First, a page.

Even our religious beliefs can be a means by which we sustain the comfort of our complacency. If we believe, for example, that after the death of our body we will go to some other world called heaven, where we will be reunited with all our loved ones and friends, and where we will live with them an eternal life free from all suffering, that belief will help us to ward off our fear of death. Even if we have some less optimistic belief about life after death, so long as our belief is sufficiently comforting, as most such beliefs are, it will help us to feel complacent about the certainty of death.
So long as we lack true spiritual maturity or freedom from desire for anything external, the fear of death will impel our mind to rush outwards to think of our life in this world or the next, and due to such thoughts our attention will be diverted away from the thought of death, and thus our fear will lose its intensity. However, when we eventually gain true spiritual maturity, our reaction to the thought of death will be different.
If we are spiritually mature, the intensity of our desire for and attachment to external things, either in this world or the next, will be greatly reduced. Therefore, when we think of death, we will not fear to lose any external thing, but will only fear to lose our own existence or being. Since the last vestiges of our desire and attachment will be centred on our own very existence as an individual, and since we confuse our existence with the existence of whatever body we currently imagine ourself to be, when the thought of the death of our body arises within us, our mind will turn inwards to cling to its own existence or essential being.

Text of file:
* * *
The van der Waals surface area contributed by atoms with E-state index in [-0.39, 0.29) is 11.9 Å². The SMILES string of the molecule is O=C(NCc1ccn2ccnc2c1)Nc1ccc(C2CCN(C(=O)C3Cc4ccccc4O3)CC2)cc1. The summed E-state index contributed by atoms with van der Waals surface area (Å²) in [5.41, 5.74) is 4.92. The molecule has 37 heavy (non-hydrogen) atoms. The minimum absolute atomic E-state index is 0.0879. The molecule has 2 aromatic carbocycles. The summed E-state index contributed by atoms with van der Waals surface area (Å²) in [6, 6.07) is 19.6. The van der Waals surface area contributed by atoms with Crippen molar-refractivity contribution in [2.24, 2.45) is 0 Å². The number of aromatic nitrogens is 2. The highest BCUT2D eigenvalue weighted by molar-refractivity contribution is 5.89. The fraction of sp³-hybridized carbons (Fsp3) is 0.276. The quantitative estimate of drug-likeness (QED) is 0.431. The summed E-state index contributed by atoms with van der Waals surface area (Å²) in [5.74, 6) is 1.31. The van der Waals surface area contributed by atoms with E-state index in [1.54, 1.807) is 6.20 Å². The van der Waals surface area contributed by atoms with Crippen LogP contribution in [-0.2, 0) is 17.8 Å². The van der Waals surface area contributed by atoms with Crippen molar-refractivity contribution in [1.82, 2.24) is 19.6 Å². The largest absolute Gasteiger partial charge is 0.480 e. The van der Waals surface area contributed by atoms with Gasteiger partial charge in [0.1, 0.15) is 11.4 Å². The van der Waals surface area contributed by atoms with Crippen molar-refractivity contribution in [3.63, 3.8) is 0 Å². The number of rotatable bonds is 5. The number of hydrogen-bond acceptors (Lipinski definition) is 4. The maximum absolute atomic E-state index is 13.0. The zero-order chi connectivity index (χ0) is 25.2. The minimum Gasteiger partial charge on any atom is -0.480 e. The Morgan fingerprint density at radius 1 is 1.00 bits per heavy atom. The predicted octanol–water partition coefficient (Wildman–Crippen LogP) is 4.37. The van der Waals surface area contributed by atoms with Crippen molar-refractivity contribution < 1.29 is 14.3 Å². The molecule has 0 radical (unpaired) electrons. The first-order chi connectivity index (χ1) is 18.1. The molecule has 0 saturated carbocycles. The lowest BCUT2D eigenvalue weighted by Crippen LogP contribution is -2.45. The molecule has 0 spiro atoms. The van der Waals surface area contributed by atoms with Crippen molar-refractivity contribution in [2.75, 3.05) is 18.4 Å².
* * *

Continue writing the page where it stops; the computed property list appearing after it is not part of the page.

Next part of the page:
This is what happened in the case of Sri Ramana. When the thought of death suddenly arose within him, his reaction was to turn his attention within, towards his own very being, in order to discover whether he himself would die along with the death of his body. Because his attention was focused so keenly on his own essential being or 'am'-ness, he clearly experienced himself without any superimposed adjunct such as his mind or body, and thus he discovered that his real self was not a mortal body or a transient mind, but was only the infinite, eternal, birthless and deathless spirit — the one true non-dual consciousness of being, which always knows 'I am' and nothing other than 'I am'.